5. 5. Andrew'Priestley'Special'Report:'Why'do'I'coach?' One flaw in the qualities and strengths literature is this: which strength do I use under pressure? Basically, who will do what and by when? 4. As an example if you are following Colin Powell’s 13 leadership skills, which one do you use? If you can’t recall what Colin would do, you’ll do what you normally do! That might mean yelling at someone when you should be listening. It might mean setting a clear zerotolerance boundary when you normally are conciliatory. We know that under pressure most people revert to their default setting. For example, you yell at people when you know you need to be patient and understanding! My coaching approach undertakes a quick major overhaul For a time, I was lost and totally embarrassed and felt fraudulent. You know that moment when you feel inadequate and stupid? At this point I started to let go off the approach I had been using. Instead I trawled back through my case notes and looked for what really worked. I discovered that underneath all the traits and strengths highly effective leaders are doing about five things well. 1. 2. Awareness – they are aware of what’s happening. Call it mindfulness or simply managing the obvious, they recognize a problem when they see one. Importantly, they recognize how that problem makes them feel. Essentially they manage their attention. Assert – they can assert themselves. This sounds like communication skills but at it basic level if there’s a problem they open their mouth and speak up. Typically they behave congruently – they say and do what is authentically needed. 3. Agreements – they broker very clear agreements. ©'The'Coaching'Experience'www.andrewpriestley.com''' Accountability – highly effective leaders hold others accountable. They do this by managing agreements. They might still manage problems but ultimately they manage agreements. Understand agreements are the glue of delegations. 5. Adjust – importantly highly effective leaders recognize if they are part of the problem or if they are the problem! Acuity is sharpening your game but great leaders adjust and tweak rather than make wholesale game changes. Basically they manage themselves by reflecting on what they can do even better. This took me a long time to distill but that’s what I think is really happening. In my experience these five factors sit right underneath most management theories. I once heard a retired Lieutenant and Afghanistan veteran talking about leadership. He attributes his style to the qualities of courage, commitment and communication. He told the story of going into a deserted village, sensing an ambush and narrowly avoiding enemy engagement. He was able to successfully retreat with no casualties despite one or two of his men thinking they should engage in return fire. The way I see it he read the situation and trusted his gut (Awareness); he told he men to pull back (Assert); most complied (Agreement); he cautioned one or two would-be heroes about doing anything stupid (Accountability); and he spent several days reflecting on how he misread signals of the potential ambush – and made several ‘notes-to-self’ for next time! (Adjust). Can’t afford to get it wrong The Awareness material, for example, developed from working with the aviation and environmental protection industry. 4'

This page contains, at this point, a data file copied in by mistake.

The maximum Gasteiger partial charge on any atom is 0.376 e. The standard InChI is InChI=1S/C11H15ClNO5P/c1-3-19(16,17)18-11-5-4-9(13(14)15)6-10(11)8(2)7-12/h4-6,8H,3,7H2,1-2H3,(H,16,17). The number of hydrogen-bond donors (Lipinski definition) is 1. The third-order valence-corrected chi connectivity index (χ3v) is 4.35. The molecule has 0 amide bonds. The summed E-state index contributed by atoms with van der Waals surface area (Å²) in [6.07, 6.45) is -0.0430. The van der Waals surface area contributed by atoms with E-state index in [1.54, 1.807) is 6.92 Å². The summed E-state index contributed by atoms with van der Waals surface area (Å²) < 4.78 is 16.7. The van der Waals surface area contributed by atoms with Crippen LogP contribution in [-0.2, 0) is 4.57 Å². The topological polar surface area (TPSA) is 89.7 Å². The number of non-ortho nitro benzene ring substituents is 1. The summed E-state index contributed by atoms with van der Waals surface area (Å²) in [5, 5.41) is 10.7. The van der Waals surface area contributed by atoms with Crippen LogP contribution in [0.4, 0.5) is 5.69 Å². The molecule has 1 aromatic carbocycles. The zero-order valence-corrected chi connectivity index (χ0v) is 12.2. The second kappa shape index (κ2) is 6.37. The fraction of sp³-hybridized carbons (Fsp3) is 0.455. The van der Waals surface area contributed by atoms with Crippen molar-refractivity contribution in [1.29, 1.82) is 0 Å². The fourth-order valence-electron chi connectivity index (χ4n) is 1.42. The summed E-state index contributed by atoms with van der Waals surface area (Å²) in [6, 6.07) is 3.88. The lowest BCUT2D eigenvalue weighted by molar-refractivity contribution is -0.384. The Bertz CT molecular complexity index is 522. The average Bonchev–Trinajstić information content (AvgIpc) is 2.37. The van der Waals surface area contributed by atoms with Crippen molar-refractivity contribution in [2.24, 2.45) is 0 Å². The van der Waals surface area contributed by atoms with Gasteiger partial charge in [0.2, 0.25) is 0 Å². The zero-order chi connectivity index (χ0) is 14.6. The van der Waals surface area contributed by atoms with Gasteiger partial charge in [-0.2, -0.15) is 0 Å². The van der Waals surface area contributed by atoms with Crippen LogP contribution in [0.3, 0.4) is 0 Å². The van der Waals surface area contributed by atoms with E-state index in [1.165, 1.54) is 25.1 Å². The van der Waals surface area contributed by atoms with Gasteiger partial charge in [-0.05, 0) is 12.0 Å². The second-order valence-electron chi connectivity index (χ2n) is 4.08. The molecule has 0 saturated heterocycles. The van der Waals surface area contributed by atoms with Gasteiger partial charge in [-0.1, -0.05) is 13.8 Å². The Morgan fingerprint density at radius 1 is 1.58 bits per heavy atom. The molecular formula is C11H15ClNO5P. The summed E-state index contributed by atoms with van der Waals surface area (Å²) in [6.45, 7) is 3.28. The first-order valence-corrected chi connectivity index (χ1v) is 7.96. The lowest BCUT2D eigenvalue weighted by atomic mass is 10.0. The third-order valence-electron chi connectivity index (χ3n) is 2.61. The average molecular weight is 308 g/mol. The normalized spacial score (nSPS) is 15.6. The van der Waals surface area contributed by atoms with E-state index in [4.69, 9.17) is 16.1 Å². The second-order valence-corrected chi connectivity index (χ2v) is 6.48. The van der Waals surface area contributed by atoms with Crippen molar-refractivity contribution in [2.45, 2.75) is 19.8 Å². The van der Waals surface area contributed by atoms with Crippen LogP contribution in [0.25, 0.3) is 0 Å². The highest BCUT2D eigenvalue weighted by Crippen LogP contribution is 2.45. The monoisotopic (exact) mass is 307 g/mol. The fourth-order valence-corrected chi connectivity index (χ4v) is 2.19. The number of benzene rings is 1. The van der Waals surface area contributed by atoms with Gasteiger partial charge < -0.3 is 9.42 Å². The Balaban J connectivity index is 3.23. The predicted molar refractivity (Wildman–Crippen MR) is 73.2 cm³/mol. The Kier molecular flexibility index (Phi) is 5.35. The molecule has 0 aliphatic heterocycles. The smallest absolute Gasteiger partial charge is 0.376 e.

6. 6. Andrew'Priestley'Special'Report:'Why'do'I'coach?' Make a mistake here and the consequences include registering, fines, jail time, injury, death and gross criminal negligence! This material worked wonderfully for improving safety on mining sites. But here’s the thing. It works for anyone in any business at any level. A leading hand saved his boss over $60000+ because he picked up a double handling issue. I could not have gone into his factory and picked that – but he could and he did! My scientist became aware that he was ignoring the awareness of sloppy systems and procedures that left neglected could easily have resulted in multi-million dollar fines. My CEOs became acutely aware that they were first-rate bullies. I have many clients like the ones above since and this material works. The BLP does a fair job of identifying coaching targets before we start coaching. It’s almost akin to the saying doctors have that says, “Prescription without diagnosis is malpractice.” In this case my client had motivation in spades. His real problem was a lack of focus. He was a your typical fingers-in-every-pie business owner. He mentally managed or actually took over from staff. Some would say he was a meddler. And he was so angry and frustrated all the time! I developed the BLP because I had used to use some well-known academic profiling tools but I found they were too academic. In the end I opted for creating a hybrid assessment that was based more on commercial reality. I’ve employed people and I’ve written the pay cheques and I know the frustration of paying someone who says they can do a job, but can’t. Anything else? In addition to revamping my coaching approach I wanted to be a lot more accurate in identifying coaching targets. Most coaches base their programmes on what the client thinks they need; and guesswork. The problem is research tells us most coaches spend 80% of their time working on the wrong problems. How many times have you met with someone and the thing you need to talk about most was mentioned just as they were walking out the door? That’s how a lot of coaching session go for most coaches. But, time’s up! Profiling software I once asked a client what he wanted from coaching and he said he wanted to feel more motivated. He had had three coaches before me who apparently failed to motivate him. I developed profiling software called the Business Leadership Profile (BLP) that allows me to clearly profile the coaching needs of a client. ©'The'Coaching'Experience'www.andrewpriestley.com''' The BLP answers the question: can you run a business effectively? Psychology meets the Bottom-line The BLP allows me to identify what’s working for you and what isn’t before we start coaching. This means we hit the ground running from the get-go. I want to work on things that will have the highest impact personally and professionally. Bio data session As a throw back to my psychology training, I developed a comprehensive bio data feedback session to gather meaningful input from my client and to add further elaboration, context and distinctions to the report. Together we identify three business frustrations, three business goals and three personal goals to work on. Usually we achieve these bigger and sooner. I often tell clients I am not turning up for a warm fuzzy intellectual chat and a hug. 5'